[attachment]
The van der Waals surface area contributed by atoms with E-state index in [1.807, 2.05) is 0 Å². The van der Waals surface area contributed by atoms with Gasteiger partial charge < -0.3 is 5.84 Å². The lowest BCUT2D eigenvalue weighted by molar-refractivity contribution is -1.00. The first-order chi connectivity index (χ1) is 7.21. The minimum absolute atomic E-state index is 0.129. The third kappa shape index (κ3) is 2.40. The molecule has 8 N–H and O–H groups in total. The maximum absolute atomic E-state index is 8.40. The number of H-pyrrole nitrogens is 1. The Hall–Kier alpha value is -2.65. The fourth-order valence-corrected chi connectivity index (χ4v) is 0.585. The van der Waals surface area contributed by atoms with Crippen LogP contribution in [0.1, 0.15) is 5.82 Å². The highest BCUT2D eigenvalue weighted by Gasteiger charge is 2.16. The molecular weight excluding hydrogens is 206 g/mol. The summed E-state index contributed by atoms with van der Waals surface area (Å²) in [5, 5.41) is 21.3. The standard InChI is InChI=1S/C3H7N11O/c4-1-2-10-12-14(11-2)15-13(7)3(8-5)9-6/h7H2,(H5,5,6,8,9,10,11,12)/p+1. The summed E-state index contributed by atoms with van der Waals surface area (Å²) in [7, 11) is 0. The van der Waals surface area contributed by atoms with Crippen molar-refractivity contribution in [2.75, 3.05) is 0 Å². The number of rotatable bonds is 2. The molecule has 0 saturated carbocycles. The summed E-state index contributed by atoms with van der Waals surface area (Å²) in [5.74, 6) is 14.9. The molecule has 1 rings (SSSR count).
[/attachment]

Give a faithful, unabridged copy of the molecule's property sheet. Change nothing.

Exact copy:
The van der Waals surface area contributed by atoms with E-state index in [1.807, 2.05) is 0 Å². The van der Waals surface area contributed by atoms with Gasteiger partial charge < -0.3 is 5.84 Å². The lowest BCUT2D eigenvalue weighted by molar-refractivity contribution is -1.00. The first-order chi connectivity index (χ1) is 7.21. The minimum absolute atomic E-state index is 0.129. The third kappa shape index (κ3) is 2.40. The molecule has 8 N–H and O–H groups in total. The maximum absolute atomic E-state index is 8.40. The number of H-pyrrole nitrogens is 1. The Hall–Kier alpha value is -2.65. The fourth-order valence-corrected chi connectivity index (χ4v) is 0.585. The van der Waals surface area contributed by atoms with Crippen LogP contribution in [0.1, 0.15) is 5.82 Å². The highest BCUT2D eigenvalue weighted by Gasteiger charge is 2.16. The molecular weight excluding hydrogens is 206 g/mol. The summed E-state index contributed by atoms with van der Waals surface area (Å²) in [5, 5.41) is 21.3. The standard InChI is InChI=1S/C3H7N11O/c4-1-2-10-12-14(11-2)15-13(7)3(8-5)9-6/h7H2,(H5,5,6,8,9,10,11,12)/p+1. The summed E-state index contributed by atoms with van der Waals surface area (Å²) in [7, 11) is 0. The van der Waals surface area contributed by atoms with Crippen molar-refractivity contribution in [2.75, 3.05) is 0 Å². The number of rotatable bonds is 2. The molecule has 0 saturated carbocycles. The summed E-state index contributed by atoms with van der Waals surface area (Å²) in [5.74, 6) is 14.9. The molecule has 1 rings (SSSR count).